City planner by day, tired climate activist by day off, aspiring writer Zilla Novikov’s query letters quickly devolve into a darkly funny exploration of her own psyche. As the rejections pile up, her novel blurbs and biographies grow increasingly unhinged, while Zilla discovers that the road to bestseller-dom is paved with neoliberal hellscapes.

The stunning cover of this satirical novella is finally revealed! Many thanks to the inimitable Rachel A. Rosen for this work of sheer art.

Want an e-book? Want a print book? Want a special edition palm-sized A6 paperback with an exclusive cover too risque for Amazon, delivered in a care package full of rejection-themed swag and other unexpected items? Get ’em all here.

Behind the Screens: Tuesday Author Interview

Every Tuesday, get to know a bit about the stories behind the books you love, and discover your next favourite novel.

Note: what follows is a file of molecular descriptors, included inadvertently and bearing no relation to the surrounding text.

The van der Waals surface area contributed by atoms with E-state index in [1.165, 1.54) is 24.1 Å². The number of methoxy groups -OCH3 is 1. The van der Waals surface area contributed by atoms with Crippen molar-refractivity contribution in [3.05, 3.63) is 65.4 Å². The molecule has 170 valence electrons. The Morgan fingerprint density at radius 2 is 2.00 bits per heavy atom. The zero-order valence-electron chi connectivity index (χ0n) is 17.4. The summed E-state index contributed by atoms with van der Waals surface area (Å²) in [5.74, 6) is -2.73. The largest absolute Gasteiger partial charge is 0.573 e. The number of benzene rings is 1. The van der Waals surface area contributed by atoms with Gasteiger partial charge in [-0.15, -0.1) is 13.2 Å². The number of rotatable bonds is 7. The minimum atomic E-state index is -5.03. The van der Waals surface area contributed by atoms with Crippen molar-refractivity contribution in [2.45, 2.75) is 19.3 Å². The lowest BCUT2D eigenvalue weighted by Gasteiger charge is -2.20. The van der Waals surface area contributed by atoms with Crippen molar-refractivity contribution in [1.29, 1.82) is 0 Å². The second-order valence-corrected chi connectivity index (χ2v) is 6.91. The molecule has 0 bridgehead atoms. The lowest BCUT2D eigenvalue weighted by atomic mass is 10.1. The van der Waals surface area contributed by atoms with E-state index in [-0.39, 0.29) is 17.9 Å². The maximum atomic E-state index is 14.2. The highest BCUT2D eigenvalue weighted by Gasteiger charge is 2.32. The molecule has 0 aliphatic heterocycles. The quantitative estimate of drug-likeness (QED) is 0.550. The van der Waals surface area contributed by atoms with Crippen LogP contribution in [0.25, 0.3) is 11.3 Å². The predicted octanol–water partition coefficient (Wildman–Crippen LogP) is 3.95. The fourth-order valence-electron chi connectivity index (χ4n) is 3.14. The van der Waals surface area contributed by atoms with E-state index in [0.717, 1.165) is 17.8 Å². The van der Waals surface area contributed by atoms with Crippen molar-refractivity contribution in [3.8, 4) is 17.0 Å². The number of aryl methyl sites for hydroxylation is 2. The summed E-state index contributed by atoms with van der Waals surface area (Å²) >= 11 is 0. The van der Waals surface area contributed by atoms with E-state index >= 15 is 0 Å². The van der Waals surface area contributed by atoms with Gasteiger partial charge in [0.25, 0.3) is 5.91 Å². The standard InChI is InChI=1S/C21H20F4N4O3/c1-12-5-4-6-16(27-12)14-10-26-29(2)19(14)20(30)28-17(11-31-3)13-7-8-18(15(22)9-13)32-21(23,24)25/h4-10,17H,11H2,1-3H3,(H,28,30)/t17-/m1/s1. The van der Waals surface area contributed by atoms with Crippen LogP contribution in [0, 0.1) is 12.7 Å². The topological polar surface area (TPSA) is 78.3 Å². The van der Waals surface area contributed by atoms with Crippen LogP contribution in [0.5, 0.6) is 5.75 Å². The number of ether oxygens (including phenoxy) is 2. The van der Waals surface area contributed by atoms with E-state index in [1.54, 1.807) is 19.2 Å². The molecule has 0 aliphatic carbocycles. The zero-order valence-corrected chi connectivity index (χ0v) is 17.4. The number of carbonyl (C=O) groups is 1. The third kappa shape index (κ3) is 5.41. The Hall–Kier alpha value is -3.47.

Zombies Wha Hae cover

Sabitha: Today we’ll talk to Iain C.M. Gray about his British zombie apocalypse novel, Zombies Wha Hae, and his short story collection, The Ruined Road. Iain, can you introduce us to your books?

Iain: I am the author of a collection of short stories, The Ruined Road, which is an eclectic mix of styles and genres, covering a variety of topics from anthropophagy to Mormons, prostitution to fratricide and all sorts in between. I have also written a zombie book, called Zombies Wha Hae.

Sabitha: Does the location the story takes place mean something to you or to the work?

Iain: Zombies Wha Hae is set in my original hometown of Greenock. The book follows the fate of a variety of random Greenockians who happen to find themselves in the middle of a zombie apocalypse. There are scenes of drug addiction, alcoholism, and domestic and sectarian violence; just another Friday night in Greenock (forgive me my flippancy, please, I do know these are serious issues, and I hope I deal with them with sensitivity and some humour).